It seems like there have been more research articles, blog posts, and tweets lately related to technology and social media use in schools, as well as in the home environment. A few articles and studies examined the impact of “screen time” on the well-being and development of children. Studies and research still seem to be in infancy and may not always ask the essential questions. Sometimes a bias is evident.
I do think we need to be careful in our arguments to promote technology and social media use in schools and elsewhere. For example, I often hear the argument that because parents aren’t guiding their kids appropriately with online and social media experiences, that it should be taught and modelled in classrooms. I am certainly interested in supporting that. However, I am not always sure that enough conversations occur to get at the understanding of why parents may not be doing so, or cannot do so. Are there too many assumptions? And if we use that argument, should it hold true then that whenever we feel that parents aren’t teaching something appropriate at home it should be required to teach and model at school? In Ontario, I haven’t sensed consistent support regarding healthy eating even with a province-wide policy in place for schools. Some feel that the school cannot support this alone, or it should be left to the home. Where can partnerships intersect? And we know how conversations about sexual education can get difficult. Technology and social media use may not impact family values as food choices and sex education might, but it can — both directly and indirectly.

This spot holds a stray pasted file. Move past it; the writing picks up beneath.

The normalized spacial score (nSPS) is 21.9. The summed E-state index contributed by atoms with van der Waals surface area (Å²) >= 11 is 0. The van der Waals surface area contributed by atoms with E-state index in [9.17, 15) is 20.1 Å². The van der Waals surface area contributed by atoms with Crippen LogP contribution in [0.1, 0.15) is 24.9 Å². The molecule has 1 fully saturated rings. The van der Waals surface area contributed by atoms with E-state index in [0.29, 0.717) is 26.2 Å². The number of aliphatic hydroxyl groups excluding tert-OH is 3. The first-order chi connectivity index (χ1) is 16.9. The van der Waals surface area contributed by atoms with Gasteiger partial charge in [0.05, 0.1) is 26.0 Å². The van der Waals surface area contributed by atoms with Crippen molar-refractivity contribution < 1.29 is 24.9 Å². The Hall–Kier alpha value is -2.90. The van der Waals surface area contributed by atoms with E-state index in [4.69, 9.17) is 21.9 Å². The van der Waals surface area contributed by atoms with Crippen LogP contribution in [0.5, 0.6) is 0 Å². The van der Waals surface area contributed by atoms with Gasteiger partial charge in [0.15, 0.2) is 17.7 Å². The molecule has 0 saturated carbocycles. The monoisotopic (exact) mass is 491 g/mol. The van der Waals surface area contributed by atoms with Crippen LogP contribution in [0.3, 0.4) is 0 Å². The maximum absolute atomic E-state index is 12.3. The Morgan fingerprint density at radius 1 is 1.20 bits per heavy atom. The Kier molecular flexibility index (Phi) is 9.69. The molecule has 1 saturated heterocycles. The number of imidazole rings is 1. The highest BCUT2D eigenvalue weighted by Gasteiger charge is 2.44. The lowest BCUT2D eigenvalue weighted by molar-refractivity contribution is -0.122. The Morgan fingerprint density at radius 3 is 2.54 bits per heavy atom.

We may also feel that technology is key in transforming education and learning, and promoting critical thinking, inquiry, and curiosity. I agree. I also recognize that there are individuals who still continue to learn, create and demonstrate critical thinking without technology. If authentic, engaged learning and critical thinking are lacking, it is not just because of a lack of access to technology, is it? I feel like this is overlooked sometimes in the conversations.
Perhaps I am just overwhelmed by conversations, frustrations and blame cycles lately as I try to remain open-minded and supportive of solid pathways for technology in education, and for engaging parents.
As I have already mentioned to Royan Lee (@royanlee), I admire and appreciate his respectful approach to bringing parents into the conversation and context of how he uses technology in his classroom. He posted to his blog previously and recently about his efforts and thoughts in this area here.
Let’s keep the lines of conversations respectful, open, and going…